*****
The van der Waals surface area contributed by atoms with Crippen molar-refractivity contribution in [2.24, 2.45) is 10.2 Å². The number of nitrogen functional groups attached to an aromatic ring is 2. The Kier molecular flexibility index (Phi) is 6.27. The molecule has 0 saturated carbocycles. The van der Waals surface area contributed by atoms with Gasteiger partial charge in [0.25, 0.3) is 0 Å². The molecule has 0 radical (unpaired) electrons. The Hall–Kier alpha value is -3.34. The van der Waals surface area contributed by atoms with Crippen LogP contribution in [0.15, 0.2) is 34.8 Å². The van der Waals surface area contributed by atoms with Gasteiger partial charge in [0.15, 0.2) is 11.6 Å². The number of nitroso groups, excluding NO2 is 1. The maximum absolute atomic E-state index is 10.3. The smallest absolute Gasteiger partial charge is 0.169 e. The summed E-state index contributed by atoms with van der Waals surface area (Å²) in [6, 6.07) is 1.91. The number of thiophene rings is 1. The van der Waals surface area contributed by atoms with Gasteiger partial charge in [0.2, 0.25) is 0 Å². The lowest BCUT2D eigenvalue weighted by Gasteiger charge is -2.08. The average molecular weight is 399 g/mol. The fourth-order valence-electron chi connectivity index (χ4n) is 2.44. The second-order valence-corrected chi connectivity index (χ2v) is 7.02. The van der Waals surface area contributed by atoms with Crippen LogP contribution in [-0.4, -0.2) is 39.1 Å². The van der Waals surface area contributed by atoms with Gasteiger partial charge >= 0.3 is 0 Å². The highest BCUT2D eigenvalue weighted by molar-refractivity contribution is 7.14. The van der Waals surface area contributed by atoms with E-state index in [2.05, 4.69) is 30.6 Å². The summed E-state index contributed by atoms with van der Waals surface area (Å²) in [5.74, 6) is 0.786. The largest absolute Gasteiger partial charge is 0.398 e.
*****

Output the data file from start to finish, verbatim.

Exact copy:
The van der Waals surface area contributed by atoms with Crippen molar-refractivity contribution in [2.24, 2.45) is 10.2 Å². The number of nitrogen functional groups attached to an aromatic ring is 2. The Kier molecular flexibility index (Phi) is 6.27. The molecule has 0 saturated carbocycles. The van der Waals surface area contributed by atoms with Gasteiger partial charge in [0.25, 0.3) is 0 Å². The molecule has 0 radical (unpaired) electrons. The Hall–Kier alpha value is -3.34. The van der Waals surface area contributed by atoms with Crippen LogP contribution in [0.15, 0.2) is 34.8 Å². The van der Waals surface area contributed by atoms with Gasteiger partial charge in [0.15, 0.2) is 11.6 Å². The number of nitroso groups, excluding NO2 is 1. The maximum absolute atomic E-state index is 10.3. The smallest absolute Gasteiger partial charge is 0.169 e. The summed E-state index contributed by atoms with van der Waals surface area (Å²) in [6, 6.07) is 1.91. The number of thiophene rings is 1. The van der Waals surface area contributed by atoms with Gasteiger partial charge in [0.2, 0.25) is 0 Å². The lowest BCUT2D eigenvalue weighted by Gasteiger charge is -2.08. The average molecular weight is 399 g/mol. The fourth-order valence-electron chi connectivity index (χ4n) is 2.44. The second-order valence-corrected chi connectivity index (χ2v) is 7.02. The van der Waals surface area contributed by atoms with Crippen LogP contribution in [-0.4, -0.2) is 39.1 Å². The van der Waals surface area contributed by atoms with Gasteiger partial charge >= 0.3 is 0 Å². The highest BCUT2D eigenvalue weighted by molar-refractivity contribution is 7.14. The van der Waals surface area contributed by atoms with E-state index in [2.05, 4.69) is 30.6 Å². The summed E-state index contributed by atoms with van der Waals surface area (Å²) in [5.74, 6) is 0.786. The largest absolute Gasteiger partial charge is 0.398 e.